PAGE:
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Clark Gable

Clark Gable



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Mutiny On The... HMS Bounty sails for Tahiti by way of Cape Horn... and into movie lore as an... more info $9.99was $19.98 Buy Now

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No Man Of Her... Real life couple, Clark Gable and Carole Lombard made their one and only on... more info $14.98was $14.98 Buy Now

Clark Gable... Cinema Classics CollectionCall Of The Wild (1935)An all-star cast of Hollywood... more info $49.98was $49.98 Buy Now

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Also Known As: William Clark Gable,Billy Gable,W C Gable,Lst Lieut. Clark Gable Died: November 16, 1960
Born: February 1, 1901 Cause of Death: heart attack
Birth Place: Cadiz, Ohio, USA Profession: Cast ... actor call boy lumberjack tie salesman tire factory worker oil driller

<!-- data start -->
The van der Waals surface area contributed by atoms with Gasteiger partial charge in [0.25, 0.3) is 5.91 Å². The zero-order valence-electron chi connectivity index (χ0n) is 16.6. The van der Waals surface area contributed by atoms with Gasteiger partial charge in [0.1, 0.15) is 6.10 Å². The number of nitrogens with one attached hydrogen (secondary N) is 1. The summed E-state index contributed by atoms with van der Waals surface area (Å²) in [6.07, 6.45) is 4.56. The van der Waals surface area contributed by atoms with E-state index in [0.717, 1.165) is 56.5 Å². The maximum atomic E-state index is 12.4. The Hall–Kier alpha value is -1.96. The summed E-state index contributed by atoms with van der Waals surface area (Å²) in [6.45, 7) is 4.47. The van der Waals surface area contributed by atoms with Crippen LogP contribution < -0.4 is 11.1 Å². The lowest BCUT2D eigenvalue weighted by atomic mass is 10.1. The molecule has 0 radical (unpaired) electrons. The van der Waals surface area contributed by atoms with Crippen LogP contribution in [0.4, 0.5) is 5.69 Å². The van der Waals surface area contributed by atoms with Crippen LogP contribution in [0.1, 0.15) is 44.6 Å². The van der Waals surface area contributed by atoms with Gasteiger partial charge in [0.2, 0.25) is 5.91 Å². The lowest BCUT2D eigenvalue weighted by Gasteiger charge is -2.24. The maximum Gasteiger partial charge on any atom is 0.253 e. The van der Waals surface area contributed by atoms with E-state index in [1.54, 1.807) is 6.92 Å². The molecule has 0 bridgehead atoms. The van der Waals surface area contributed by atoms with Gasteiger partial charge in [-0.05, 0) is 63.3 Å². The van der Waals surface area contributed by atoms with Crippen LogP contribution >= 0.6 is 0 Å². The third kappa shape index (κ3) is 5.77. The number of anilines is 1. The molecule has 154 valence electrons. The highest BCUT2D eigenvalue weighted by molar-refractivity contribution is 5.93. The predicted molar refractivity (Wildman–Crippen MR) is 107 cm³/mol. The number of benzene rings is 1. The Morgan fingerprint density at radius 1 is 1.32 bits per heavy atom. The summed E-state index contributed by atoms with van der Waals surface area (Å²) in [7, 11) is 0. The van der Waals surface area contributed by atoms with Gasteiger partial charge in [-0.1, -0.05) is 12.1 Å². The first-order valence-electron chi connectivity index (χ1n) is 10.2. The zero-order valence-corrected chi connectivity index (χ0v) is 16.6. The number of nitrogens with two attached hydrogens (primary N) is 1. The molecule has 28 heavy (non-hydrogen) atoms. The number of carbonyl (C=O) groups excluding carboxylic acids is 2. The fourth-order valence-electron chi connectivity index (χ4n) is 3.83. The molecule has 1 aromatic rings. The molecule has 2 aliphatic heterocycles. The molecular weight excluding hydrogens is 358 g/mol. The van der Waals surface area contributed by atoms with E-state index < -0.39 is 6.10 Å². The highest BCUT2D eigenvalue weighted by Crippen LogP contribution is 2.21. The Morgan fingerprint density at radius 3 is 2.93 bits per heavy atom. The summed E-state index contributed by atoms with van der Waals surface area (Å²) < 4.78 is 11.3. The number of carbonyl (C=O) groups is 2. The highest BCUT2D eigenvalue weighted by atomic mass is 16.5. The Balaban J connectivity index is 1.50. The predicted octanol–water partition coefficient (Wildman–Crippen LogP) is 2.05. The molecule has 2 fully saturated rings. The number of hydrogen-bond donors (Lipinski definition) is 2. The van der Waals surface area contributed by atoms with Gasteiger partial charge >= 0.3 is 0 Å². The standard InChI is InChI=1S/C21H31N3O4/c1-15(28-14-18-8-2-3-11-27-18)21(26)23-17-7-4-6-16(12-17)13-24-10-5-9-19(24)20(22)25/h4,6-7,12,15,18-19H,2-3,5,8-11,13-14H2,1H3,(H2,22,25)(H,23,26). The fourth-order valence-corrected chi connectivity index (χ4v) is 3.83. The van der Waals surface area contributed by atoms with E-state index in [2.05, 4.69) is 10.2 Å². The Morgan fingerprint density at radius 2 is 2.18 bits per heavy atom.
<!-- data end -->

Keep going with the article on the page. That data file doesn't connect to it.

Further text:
The definition of American masculinity, Clark Gable was officially proclaimed the "King of Hollywood" during his Golden Age heyday. Initially considered too rough-hewn to play the romantic lead, Gable's virile persona soon earned him scores of fans in films like "A Free Soul" (1931), "Red Dust" (1932) and "San Francisco" (1936). He won an Oscar for his role in Frank Capra's "It Happened One Night" (1934), made women swoon as Fletcher Christian in "Mutiny on the Bounty" (1935), and charmed as roguish Rhett Butler in the epic "Gone with the Wind" (1939). Gable's delivery of the latter film's classic line, "Frankly, my dear, I don't give a damn," was soon among the most quoted in the history of cinema. An oft-married Gable briefly found romantic bliss with his third wife, comedienne Carole Lombard, whose premature death in a 1942 plane crash permanently dampened Gable's insatiable lust for life. After distinguishing himself in combat during World War II with the Army Air Corps, Gable returned to Hollywood in 1945, albeit with a noticeably diminished spark. Although many of his late-career efforts were unremarkable, there were exceptions, such as the jungle adventure "Mogambo" (1953) and the naval action-drama "Run Silent, Run Deep" (1958). His final performance, however, also proved to be one of his best, when he was cast opposite troubled co-stars Marilyn Monroe and Montgomery Clift in "The Misfits" (1961). As befitting his iconic stature, America was informed of Gable's sudden passing with the reverent headline "The King is Dead."

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